The freelance life often feels like juggling oranges. You have two hands and six oranges and you have to keep them all in smooth motion, without dropping or squishing any. The great advantage of this peculiar existence is that if one of the oranges turns mouldy, you have five left that are still OK and room to bring in a fresh one, if and when you can pick it up.
Journalism, especially in such an 'elitist' field as music, is an uncertain game that involves a lot of frustrated, ambitious, egotistical people (yeah, me too...) who may behave in unpredictable ways. Sometimes they do so at the top of major decision-making corporations, which is the scariest thing of all. For instance, the announcement that BBC Music Magazine is to be shifted lock, stock but no staff to Bristol has hit us freelancers hard in the goolies. Not that the staff have been sacked. They've merely been informed that that is what's happening to the mag and they can go with it if they want to. Unfortunately, they mostly don't.
Bristol is a lovely city: trendy, attractive, nice place to raise a family etc etc. But it's not exactly the centre of the musical universe and getting to London by train takes an hour and three quarters. So far, no editor has appeared on the scene. Daniel Jaffe, author of the Phaidon biography of Prokofiev, has bravely accepted the Reviews Editor post, but as far as I'm aware, that's it. Nobody knows quite what the future will hold.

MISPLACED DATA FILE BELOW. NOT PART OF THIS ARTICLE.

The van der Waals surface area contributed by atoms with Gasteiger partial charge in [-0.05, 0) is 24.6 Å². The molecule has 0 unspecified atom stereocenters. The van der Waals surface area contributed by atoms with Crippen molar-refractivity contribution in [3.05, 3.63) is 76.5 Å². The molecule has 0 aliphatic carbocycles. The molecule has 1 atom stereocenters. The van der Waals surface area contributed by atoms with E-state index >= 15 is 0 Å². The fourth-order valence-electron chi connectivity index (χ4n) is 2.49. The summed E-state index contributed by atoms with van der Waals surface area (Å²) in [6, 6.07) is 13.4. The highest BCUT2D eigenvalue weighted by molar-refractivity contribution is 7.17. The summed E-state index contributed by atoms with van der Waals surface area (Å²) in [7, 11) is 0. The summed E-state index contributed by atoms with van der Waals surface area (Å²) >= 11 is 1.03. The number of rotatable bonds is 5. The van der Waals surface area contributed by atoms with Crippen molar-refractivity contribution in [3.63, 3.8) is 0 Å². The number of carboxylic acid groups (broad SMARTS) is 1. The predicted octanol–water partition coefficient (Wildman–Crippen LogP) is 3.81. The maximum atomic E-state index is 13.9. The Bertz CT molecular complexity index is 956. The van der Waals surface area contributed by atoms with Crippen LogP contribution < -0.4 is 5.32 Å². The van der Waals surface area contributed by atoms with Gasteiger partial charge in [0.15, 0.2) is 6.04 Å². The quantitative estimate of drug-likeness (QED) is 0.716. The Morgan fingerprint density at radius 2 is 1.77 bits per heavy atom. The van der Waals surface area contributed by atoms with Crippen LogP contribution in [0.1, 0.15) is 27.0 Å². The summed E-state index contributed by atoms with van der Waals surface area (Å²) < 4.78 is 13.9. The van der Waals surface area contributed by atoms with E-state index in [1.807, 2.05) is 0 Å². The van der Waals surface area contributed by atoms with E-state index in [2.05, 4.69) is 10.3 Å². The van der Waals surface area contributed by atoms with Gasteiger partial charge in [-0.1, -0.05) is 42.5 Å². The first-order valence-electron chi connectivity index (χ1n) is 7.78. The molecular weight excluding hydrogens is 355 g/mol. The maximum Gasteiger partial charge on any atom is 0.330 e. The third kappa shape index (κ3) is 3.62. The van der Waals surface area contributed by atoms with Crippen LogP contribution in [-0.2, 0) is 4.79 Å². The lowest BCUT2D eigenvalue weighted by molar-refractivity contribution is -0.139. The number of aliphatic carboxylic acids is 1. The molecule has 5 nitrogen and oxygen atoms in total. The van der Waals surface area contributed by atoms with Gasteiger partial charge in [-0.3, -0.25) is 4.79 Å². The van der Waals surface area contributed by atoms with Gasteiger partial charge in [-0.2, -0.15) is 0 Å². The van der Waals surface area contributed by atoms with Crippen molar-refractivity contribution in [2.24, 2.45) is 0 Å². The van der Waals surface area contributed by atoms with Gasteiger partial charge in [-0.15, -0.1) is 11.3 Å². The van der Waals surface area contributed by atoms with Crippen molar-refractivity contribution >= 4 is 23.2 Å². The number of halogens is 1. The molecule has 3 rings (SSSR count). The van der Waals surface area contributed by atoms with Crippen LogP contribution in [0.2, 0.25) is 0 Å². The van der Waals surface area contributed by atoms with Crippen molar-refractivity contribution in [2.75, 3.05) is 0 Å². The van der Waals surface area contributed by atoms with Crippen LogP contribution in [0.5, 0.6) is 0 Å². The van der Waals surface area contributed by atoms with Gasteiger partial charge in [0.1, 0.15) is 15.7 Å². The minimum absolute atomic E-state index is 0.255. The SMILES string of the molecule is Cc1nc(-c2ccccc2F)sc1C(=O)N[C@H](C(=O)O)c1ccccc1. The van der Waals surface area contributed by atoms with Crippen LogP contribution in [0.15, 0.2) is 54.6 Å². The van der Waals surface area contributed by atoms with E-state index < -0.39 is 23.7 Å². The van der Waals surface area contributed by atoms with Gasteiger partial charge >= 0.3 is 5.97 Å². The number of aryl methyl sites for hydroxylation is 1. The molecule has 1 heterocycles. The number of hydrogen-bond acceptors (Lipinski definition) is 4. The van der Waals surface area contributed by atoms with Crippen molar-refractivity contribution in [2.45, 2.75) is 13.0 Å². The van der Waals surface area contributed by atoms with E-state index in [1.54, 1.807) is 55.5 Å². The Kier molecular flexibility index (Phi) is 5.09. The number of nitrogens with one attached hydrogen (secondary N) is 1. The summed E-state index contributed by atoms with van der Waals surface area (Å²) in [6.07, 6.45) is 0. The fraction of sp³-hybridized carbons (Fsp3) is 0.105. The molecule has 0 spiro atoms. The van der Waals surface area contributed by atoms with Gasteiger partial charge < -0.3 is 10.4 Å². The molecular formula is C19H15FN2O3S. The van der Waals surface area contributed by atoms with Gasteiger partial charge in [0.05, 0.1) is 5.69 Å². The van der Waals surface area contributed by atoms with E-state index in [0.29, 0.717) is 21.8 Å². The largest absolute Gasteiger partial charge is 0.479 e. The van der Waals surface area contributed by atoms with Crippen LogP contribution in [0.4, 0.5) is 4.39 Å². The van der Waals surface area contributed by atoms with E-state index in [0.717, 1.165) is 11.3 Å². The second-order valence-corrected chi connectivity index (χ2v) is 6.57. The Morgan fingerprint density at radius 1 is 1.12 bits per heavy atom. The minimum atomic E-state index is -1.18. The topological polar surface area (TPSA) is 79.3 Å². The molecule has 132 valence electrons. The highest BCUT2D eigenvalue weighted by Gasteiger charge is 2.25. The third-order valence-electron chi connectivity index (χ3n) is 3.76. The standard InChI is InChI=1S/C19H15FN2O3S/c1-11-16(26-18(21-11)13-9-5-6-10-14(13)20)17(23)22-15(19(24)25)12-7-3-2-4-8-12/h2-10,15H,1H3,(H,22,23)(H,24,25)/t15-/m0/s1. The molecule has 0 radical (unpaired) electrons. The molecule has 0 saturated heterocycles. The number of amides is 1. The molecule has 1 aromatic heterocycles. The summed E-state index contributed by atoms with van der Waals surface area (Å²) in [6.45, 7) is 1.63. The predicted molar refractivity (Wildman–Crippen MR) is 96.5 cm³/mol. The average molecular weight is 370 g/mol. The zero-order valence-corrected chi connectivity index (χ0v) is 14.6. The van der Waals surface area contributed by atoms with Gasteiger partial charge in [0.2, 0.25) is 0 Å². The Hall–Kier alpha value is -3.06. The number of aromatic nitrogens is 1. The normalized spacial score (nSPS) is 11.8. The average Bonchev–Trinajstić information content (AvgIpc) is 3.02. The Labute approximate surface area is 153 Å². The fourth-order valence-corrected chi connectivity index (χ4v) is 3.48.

Meanwhile I am juggling frantically with the more certain oranges in life. This week I have to review a bunch of CDs, write an article about Music for Youth for an arts-in-the-community publication, play with Tom in a charity concert tomorrow afternoon, see 'Beloved Clara' at Chelsea on Sunday afternoon, interview a top music film-maker, prepare material for two substantial articles for said BBC Magazine and organise my interviewing schedule for a five-day trip to the Vilnius Festival in Lithuania next Friday. I have to fit in meetings, a haircut and a full day's training on 23rd for a new string to my bow (of which more if I get through). Definitely feeling squeezed.
But there's good news amid the stress: 'Beloved Clara' got picked up from my Independent article by BBC R4 Women's Hour - Lucy is going to be interviewed by Martha Kearney today and the broadcast will be tomorrow (Saturday) afternoon to trail Chelsea.
Also, I'm thrilled to bits about going to Vilnius. I'm going to find my roots: I'm informed that I had an ancestor in 18th century Vilna named the Vilna Gaon, a famous rabbi, Talmudic scholar and community leader. More usefully, I am going to interview the festival directors and a wonderful composer named Vytautas Barkaukas, whose new double concerto is being played in the festival by Nobuko Imai and Philippe Graffin (who I must thank profusely for suggesting that I go there and setting up the contacts for me. Listen, Philippe, if you ever get tired of playing the violin, I shall appoint you my literary agent!).
Apparently 'thank you' in Lithuanian sounds like someone sneezing. Achoo. Or something like that. More about this after I've been there.